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Hankin Family Partnership, et al v. Upper Merion Township

IN THE UNITED STATES DISTRICT COURT FOR THE EASTERN DISTRICT OF PENNSYLVANIA


January 5, 2012

HANKIN FAMILY PARTNERSHIP, ET AL., PLAINTIFFS,
v.
UPPER MERION TOWNSHIP, ET AL., DEFENDANTS.

The opinion of the court was delivered by: Slomsky, J.

OPINION

TABLE OF CONTENTS

I. INTRODUCTION .. . . . . . . . . . . . . . . . . . . . . . . . . . . . . . . . . . . . . . . . . . . . . . . . . . . . . . . 1

II. SUMMARY OF FACTS AND PROCEDURAL HISTORY .. . . . . . . . . . . . . . . . . . . . . . 2

A. Relevant Background.. . . . . . . . . . . . . . . . . . . . . . . . . . . . . . . . . . . . . . . . . . . . . . 2

1. Joint Prosecution Agreement . . . . . . . . . . . . . . . . . . . . . . . . . . . . . . . . . . . 4

2. Realen and Township Defendants' Settlement Negotiations.. . . . . . . . . . 5

3. Relevant State Proceedings .. . . . . . . . . . . . . . . . . . . . . . . . . . . . . . . . . . . . 7

a. The Spot Zoning Action . . . . . . . . . . . . . . . . . . . . . . . . . . . . . . . . . 7

b. The Inverse Condemnation Action . . . . . . . . . . . . . . . . . . . . . . . . . 9

c. The Declaratory Judgment Action . . . . . . . . . . . . . . . . . . . . . . . . 10

d. The Rescission Action . . . . . . . . . . . . . . . . . . . . . . . . . . . . . . . . . 12

B. The Instant Federal Case .. . . . . . . . . . . . . . . . . . . . . . . . . . . . . . . . . . . . . . . . . . . 13

1. Township Defendants' Motion to Dismiss . . . . . . . . . . . . . . . . . . . . . . . . 13

2. Plaintiffs' Motion for Partial Summary Judgment . . . . . . . . . . . . . . . . . . 14

3. Realen's Rule 41(a) Motion to Voluntarily Dismiss . . . . . . . . . . . . . . . . 15

4. April and May 2010 Acts . . . . . . . . . . . . . . . . . . . . . . . . . . . . . . . . . . . . . 15

5. Motion to Supplement Amended Complaint . . . . . . . . . . . . . . . . . . . . . . 16

III. STANDARD OF REVIEW . . . . . . . . . . . . . . . . . . . . . . . . . . . . . . . . . . . . . . . . . . . . . . . 17

A. Leave To File A Supplemental Complaint . . . . . . . . . . . . . . . . . . . . . . . . . . . . . . 17

B. Leave To File A Cross-Claim . . . . . . . . . . . . . . . . . . . . . . . . . . . . . . . . . . . . . . . . 19

IV. DISCUSSION . . . . . . . . . . . . . . . . . . . . . . . . . . . 20

A. Leave To File Supplemental Pleading . . . . . . . . . . . . . . . . . . . . . . . . . . . . . . . . . 20

1. Statute of Limitations . . . . . . . . . . . . . . . . . . . . . . . . . . . . . . . . . . . . . . . . 21

2. Civil Rights Conspiracy in Count VII and Civil Conspiracy Under Pennsylvania Law in Count IX are Futile . . . . . . . . . . . . . . . . . . . . . . . . . 27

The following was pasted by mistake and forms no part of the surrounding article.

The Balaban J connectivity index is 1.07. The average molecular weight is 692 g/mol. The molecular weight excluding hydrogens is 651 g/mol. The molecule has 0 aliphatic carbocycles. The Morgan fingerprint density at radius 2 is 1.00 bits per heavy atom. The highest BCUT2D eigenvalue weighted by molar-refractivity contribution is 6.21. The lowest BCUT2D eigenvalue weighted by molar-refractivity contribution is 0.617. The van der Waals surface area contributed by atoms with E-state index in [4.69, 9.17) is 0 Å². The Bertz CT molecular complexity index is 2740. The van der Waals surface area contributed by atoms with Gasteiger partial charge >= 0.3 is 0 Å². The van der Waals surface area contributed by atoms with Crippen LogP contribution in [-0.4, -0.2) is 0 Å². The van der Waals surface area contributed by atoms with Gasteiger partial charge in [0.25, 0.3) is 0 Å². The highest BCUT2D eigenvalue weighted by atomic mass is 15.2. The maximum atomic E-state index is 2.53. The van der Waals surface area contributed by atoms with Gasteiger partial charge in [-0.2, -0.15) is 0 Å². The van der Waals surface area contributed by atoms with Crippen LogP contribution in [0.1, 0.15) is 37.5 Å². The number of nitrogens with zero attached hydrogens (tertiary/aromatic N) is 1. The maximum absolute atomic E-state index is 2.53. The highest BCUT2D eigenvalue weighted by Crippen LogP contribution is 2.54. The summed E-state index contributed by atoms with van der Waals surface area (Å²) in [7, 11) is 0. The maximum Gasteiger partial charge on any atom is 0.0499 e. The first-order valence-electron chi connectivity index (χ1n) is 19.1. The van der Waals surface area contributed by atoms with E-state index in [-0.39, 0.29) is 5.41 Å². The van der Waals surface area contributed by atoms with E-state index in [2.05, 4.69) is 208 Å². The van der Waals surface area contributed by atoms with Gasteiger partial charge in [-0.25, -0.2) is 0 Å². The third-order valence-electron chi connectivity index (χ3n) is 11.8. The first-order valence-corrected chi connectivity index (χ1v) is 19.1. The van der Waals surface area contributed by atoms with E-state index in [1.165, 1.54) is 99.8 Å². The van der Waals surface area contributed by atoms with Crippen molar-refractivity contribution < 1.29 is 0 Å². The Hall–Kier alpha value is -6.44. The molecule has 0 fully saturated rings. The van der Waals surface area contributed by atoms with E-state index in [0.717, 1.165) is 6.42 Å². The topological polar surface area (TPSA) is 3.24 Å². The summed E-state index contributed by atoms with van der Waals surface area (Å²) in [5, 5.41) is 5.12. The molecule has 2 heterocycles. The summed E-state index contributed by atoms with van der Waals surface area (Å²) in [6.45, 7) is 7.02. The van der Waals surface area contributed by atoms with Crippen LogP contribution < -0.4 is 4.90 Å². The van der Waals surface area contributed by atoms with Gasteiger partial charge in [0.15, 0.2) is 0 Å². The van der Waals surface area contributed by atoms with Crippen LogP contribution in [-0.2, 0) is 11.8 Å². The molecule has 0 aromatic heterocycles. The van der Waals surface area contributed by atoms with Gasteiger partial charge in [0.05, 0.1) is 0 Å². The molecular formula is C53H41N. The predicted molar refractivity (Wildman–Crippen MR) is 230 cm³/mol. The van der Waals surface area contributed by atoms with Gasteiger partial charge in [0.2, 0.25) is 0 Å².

a. Conspiracy Claims Against Realen .. . . . . . . . . . . . . . . . . . . . . . . 27

i. Civil Conspiracy Under Pennsylvania Law

Against Realen. . . . . . . . . . . . . . . . . . . . . . . . . . . . . . . . . 27

ii. Civil Rights Conspiracy Against Realen . . . . . . . . . . . . . 32

b. Conspiracy Claims Against Township Defendants .. . . . . . . . . . . 34

i. Civil Conspiracy Under Pennsylvania Law Against Township Defendants . . . . . . . . . . . . . . . . . . . . . . . . . . . . 34

ii. Civil Rights Conspiracy Against Township Defendants . 35

3. Conspiracy to Intimidate Witnesses in Count VIII is Futile . . . . . . . . . . . 36

a. Witness Intimidation Claim Against Realen .. . . . . . . . . . . . . . . . 37

b. Witness Intimidation Claim Against Township Defendants .. . . . 39

4. First Amendment Retaliation Claim in Count X is Futile . . . . . . . . . . . . 40

5. Undue Delay, Bad Faith, or Dilatory Motive . . . . . . . . . . . . . . . . . . . . . . 42

V. CONCLUSION .. . . . . . . . . . . . . . . . . . . . . . . . . . . . . . . . . . . . . . . . . . . . . . . . . . . . . . . . 43

I. INTRODUCTION

This case involves a civil rights action brought by two plaintiffs: (1) Plaintiff Thomas J. Timoney, Esquire, as Receiver for the Hankin Family Partnership ("Plaintiff Timoney")*fn1 and (2) Plaintiff Realen Valley Forge Greenes Associates ("Realen"). The named defendants are Upper Merion Township, the Board of Supervisors of Upper Merion Township, and the Upper Merion Township Zoning Hearing Board (together "Township Defendants"). The Complaint was originally filed on April 3, 2001 (Doc. No. 1), and was amended on May 17, 2001 (Doc. No. 7).*fn2

Before the Court is Plaintiff Timoney's Motion for Leave to Supplement the First Amended Complaint. (Doc. No. 115.) He seeks to add four new claims against Township Defendants, and also to bring the same four claims against the second plaintiff in this litigation, Realen. If the supplement is allowed, Plaintiff Realen would become a cross-claim defendant in this litigation. To support the request to file a supplemental pleading, Plaintiff Timoney asserts a change in circumstances since the First Amended Complaint was filed on May 17, 2001 (the "Amended Complaint"). The change involves an alleged conspiracy among Realen, the law firm of Kaplin Stewart Meloff Reiter & Stein, P.C. ("Kaplin"), which is Plaintiff Timoney and Realen's former counsel in this litigation, and Township Defendants. Plaintiff Timoney alleges that Realen, Kaplin, and Township Defendants engaged in a conspiracy to prevent Plaintiff Timoney and the Hankin Family Partnership ("Hankin") from obtaining the fair market value of certain property in which the Hankins have an interest. Because the Court finds that each of the proposed new claims fails on the ground of futility, the Court will deny Plaintiff Timoney's Motion.